The race for New York City mayor took a couple of turns this week, with Zach Iscol exiting to launch a bid for city comptroller and “Real Housewives of New York City” star Barbara Kavovit hopping in to take his place. And some of the Brooklyn political dysfunction seeped into the race as well. Several candidates, including Dianne Morales, Andrew Yang, Maya Wiley and Scott Stringer, said they would boycott the Brooklyn Democratic Party’s upcoming mayoral forum over racist comments that District Leader Lori Maslow made on social media. Although she had already stepped down from her party leadership position, some progressive members of the party wanted her to resign as district leader and called for the boycott until she did. After several days, Maslow resigned, and as of now, at least Yang is once once again taking part in the forum. Keep reading for the rest of this week’s news.
AG report exposes nursing home COVID-19 deaths
State Attorney General Letitia James released a bombshell new report that found the state is underreporting nursing home coronavirus deaths by as much as 50%. The investigation also found that many nursing homes did not adequately comply with infection control protocols and were understaffed, which put residents at risk. The official tally from the state Department of Health stood at over 8,700, a number that did not include residents who died after being transferred to a hospital. In the wake of the report’s release, state Health Commissioner Howard Zucker finally released data that said the actual death count at 12,743 with hospital deaths accounted for – pretty close to 50% higher. The Cuomo administration had for months stonewalled lawmakers, journalists and others when asked for that information. State Sen. James Skoufis, chair of the Investigations and Government Operations Committee, recently threatened to subpoena Zucker to get the data. Gov. Andrew Cuomo has been criticized for a March directive telling nursing homes to accept recovering COVID-19 patients back into congregate care settings from hospitals, although he said he was simply following federal guidance and asserted that the state did not take any action that contributed to higher rates of deaths in nursing homes. James’ report brought with it a fresh wave of criticism for Cuomo and calls for Zucker to resign.
COVID-19 restrictions lifted
As positivity rates trend down across the state after a holiday spike, Cuomo announced that he is easing restrictions around the state. In Erie County, at one point an emerging second wave epicenter, Cuomo said elective surgeries can resume after halting them amid concerns about hospital capacity. He also lifted nearly all “orange” and “yellow” zone microcluster designations in the state, and with them the restrictions imposed on those areas. Lifting the restrictions removes mandatory school testing requirements and permits houses of worship to operate at 50% capacity. Indoor dining is still banned in New York City – that restriction came about through an executive order independent of the microcluster strategy – but Cuomo said it would resume at 25% capacity on Feb. 14 – Valentine’s Day. Five yellow zones still remain, and four of them are in New York City.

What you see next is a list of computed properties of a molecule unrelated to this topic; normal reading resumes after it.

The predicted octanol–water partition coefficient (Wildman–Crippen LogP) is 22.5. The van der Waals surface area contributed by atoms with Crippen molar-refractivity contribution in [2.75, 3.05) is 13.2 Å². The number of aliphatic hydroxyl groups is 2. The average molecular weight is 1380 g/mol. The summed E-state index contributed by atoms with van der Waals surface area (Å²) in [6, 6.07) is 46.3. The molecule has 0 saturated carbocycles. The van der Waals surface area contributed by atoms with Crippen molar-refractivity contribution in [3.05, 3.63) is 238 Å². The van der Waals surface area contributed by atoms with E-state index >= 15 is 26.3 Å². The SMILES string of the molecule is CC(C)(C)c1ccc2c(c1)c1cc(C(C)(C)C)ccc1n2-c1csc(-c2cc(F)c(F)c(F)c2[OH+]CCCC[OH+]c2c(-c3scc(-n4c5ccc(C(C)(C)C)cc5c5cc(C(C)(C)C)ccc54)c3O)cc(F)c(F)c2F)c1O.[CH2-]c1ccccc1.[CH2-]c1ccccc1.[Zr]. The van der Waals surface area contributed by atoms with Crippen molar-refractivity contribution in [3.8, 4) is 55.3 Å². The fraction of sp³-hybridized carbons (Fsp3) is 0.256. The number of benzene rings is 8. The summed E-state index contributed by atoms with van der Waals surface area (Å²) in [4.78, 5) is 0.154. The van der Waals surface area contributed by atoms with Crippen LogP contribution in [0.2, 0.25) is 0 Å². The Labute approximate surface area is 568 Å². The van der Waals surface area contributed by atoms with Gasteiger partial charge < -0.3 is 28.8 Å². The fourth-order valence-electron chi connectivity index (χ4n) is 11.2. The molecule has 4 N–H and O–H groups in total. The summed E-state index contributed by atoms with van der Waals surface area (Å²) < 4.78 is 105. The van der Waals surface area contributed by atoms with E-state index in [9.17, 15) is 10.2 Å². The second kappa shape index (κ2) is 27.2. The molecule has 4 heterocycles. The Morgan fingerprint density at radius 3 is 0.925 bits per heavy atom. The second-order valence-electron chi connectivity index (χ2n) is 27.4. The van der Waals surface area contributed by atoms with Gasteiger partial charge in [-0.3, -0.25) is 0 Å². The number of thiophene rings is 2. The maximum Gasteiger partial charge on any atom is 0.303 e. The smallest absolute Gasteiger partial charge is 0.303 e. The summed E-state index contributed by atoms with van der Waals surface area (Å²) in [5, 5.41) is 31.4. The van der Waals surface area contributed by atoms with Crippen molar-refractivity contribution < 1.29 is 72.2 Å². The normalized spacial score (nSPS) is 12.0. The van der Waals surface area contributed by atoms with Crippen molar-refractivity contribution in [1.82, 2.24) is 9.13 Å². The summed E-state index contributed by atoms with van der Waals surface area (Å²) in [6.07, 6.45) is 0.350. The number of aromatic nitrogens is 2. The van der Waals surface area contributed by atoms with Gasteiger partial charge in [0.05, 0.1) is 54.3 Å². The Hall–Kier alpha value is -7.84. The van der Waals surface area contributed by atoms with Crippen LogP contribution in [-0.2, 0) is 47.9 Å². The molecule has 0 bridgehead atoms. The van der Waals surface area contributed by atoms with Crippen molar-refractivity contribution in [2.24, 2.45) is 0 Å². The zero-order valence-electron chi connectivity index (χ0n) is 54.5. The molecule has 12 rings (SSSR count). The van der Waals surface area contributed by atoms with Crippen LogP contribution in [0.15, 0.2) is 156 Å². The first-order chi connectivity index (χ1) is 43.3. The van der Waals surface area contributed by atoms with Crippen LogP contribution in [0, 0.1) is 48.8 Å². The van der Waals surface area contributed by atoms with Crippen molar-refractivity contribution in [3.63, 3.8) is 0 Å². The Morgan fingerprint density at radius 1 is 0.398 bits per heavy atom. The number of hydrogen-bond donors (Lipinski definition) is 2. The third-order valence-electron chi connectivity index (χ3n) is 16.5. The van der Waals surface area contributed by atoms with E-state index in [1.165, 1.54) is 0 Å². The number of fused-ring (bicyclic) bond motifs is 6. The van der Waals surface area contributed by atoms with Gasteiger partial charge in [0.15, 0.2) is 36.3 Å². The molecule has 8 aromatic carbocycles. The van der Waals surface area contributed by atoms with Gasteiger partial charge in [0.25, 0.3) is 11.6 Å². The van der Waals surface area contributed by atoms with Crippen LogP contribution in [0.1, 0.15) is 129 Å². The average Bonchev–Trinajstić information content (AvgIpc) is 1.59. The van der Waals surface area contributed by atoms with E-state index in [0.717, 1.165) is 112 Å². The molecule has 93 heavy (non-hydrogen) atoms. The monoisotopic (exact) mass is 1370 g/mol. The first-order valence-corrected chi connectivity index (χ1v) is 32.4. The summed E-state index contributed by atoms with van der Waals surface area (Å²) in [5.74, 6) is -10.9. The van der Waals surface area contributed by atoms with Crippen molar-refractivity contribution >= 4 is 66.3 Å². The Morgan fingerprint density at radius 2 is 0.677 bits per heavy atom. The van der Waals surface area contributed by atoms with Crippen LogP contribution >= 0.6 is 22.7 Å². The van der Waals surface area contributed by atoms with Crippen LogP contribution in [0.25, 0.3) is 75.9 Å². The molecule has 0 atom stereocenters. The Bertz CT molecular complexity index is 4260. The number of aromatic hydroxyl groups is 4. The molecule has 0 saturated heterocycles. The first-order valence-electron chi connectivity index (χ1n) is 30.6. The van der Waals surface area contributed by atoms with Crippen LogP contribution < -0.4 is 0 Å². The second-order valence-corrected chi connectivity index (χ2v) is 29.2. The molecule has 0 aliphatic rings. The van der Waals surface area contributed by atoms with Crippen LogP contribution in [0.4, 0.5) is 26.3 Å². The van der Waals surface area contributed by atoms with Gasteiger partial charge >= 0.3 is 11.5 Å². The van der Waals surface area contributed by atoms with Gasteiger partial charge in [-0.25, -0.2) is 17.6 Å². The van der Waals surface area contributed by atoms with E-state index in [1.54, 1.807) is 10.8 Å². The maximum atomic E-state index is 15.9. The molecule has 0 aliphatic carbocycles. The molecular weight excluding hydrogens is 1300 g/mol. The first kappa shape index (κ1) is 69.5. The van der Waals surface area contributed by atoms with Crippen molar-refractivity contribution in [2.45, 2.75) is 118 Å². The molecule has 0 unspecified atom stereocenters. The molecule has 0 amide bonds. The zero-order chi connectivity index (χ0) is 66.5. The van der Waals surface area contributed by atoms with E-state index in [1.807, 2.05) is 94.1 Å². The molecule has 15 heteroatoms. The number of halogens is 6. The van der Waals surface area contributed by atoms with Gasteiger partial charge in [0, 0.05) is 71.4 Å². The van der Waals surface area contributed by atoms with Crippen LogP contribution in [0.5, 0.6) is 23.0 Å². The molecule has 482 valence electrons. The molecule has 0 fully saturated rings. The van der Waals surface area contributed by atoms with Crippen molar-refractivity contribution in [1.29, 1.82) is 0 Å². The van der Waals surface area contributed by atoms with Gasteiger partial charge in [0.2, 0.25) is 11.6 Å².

More street vendors in NYC
In a long-awaited victory for street vendor advocates, the New York City Council voted to lift a 40-year-old cap on street vendor licenses. For decades, the number of licenses available has remained stagnant at 3,000, creating a massive waiting list to get a permit and a thriving black market to illegally rent others’ permits. The legislation would create 4,000 new permits over the next decade, with 400 new permits added each year. Although celebrated as an action to help food cart and produce stand owners, others said lifting the cap on licenses will hurt already struggling restaurant owners, who have also been hit hard by the pandemic. Mayor Bill de Blasio has expressed support for the measure, and he’s likely to sign it into law.
NYC’s State of the City
New York City Mayor Bill de Blasio gave a pre-taped State of the City address, his last one before he leaves office. In the video, he laid out his vision for the city’s recovery from the pandemic. De Blasio said he would speed up vaccinations and set a goal of inoculating 5 million New Yorkers by June. He proposed a few new ideas, including a City Cleanup Corps to help clean up graffiti and tend to community gardens, and creating a new protected two-way bike lane on the Brooklyn Bridge. De Blasio also presented a plan to expand and centralize the powers of the Civilian Complaint Review Board, which oversees the New York City Police Department.